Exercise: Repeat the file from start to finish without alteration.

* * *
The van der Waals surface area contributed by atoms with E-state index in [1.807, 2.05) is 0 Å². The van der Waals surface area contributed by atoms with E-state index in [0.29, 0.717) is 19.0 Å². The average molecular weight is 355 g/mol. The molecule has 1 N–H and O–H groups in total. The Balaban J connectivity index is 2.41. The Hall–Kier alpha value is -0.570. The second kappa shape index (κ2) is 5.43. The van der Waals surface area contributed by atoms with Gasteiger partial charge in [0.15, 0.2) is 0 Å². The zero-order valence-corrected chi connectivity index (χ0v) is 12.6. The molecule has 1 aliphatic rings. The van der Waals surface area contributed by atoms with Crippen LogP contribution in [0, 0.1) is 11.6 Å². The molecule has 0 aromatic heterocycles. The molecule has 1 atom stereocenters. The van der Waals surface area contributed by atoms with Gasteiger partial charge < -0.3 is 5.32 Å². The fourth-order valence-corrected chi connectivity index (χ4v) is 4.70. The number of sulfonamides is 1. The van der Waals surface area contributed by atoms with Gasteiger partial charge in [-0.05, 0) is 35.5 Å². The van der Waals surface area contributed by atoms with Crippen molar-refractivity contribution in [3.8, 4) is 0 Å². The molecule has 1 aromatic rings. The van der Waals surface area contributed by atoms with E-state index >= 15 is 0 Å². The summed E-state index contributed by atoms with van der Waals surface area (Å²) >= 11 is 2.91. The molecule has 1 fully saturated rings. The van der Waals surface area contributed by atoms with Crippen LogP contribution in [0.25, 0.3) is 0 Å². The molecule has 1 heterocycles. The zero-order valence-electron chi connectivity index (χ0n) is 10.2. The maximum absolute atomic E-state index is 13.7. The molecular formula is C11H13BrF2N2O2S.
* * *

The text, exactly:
The van der Waals surface area contributed by atoms with E-state index in [1.807, 2.05) is 0 Å². The van der Waals surface area contributed by atoms with E-state index in [0.29, 0.717) is 19.0 Å². The average molecular weight is 355 g/mol. The molecule has 1 N–H and O–H groups in total. The Balaban J connectivity index is 2.41. The Hall–Kier alpha value is -0.570. The second kappa shape index (κ2) is 5.43. The van der Waals surface area contributed by atoms with Gasteiger partial charge in [0.15, 0.2) is 0 Å². The zero-order valence-corrected chi connectivity index (χ0v) is 12.6. The molecule has 1 aliphatic rings. The van der Waals surface area contributed by atoms with Crippen LogP contribution in [0, 0.1) is 11.6 Å². The molecule has 0 aromatic heterocycles. The molecule has 1 atom stereocenters. The van der Waals surface area contributed by atoms with Gasteiger partial charge < -0.3 is 5.32 Å². The fourth-order valence-corrected chi connectivity index (χ4v) is 4.70. The number of sulfonamides is 1. The van der Waals surface area contributed by atoms with Gasteiger partial charge in [-0.05, 0) is 35.5 Å². The van der Waals surface area contributed by atoms with Crippen molar-refractivity contribution in [3.8, 4) is 0 Å². The molecule has 1 aromatic rings. The van der Waals surface area contributed by atoms with E-state index >= 15 is 0 Å². The summed E-state index contributed by atoms with van der Waals surface area (Å²) >= 11 is 2.91. The molecule has 1 fully saturated rings. The van der Waals surface area contributed by atoms with Crippen LogP contribution in [0.25, 0.3) is 0 Å². The molecule has 1 heterocycles. The zero-order valence-electron chi connectivity index (χ0n) is 10.2. The maximum absolute atomic E-state index is 13.7. The molecular formula is C11H13BrF2N2O2S.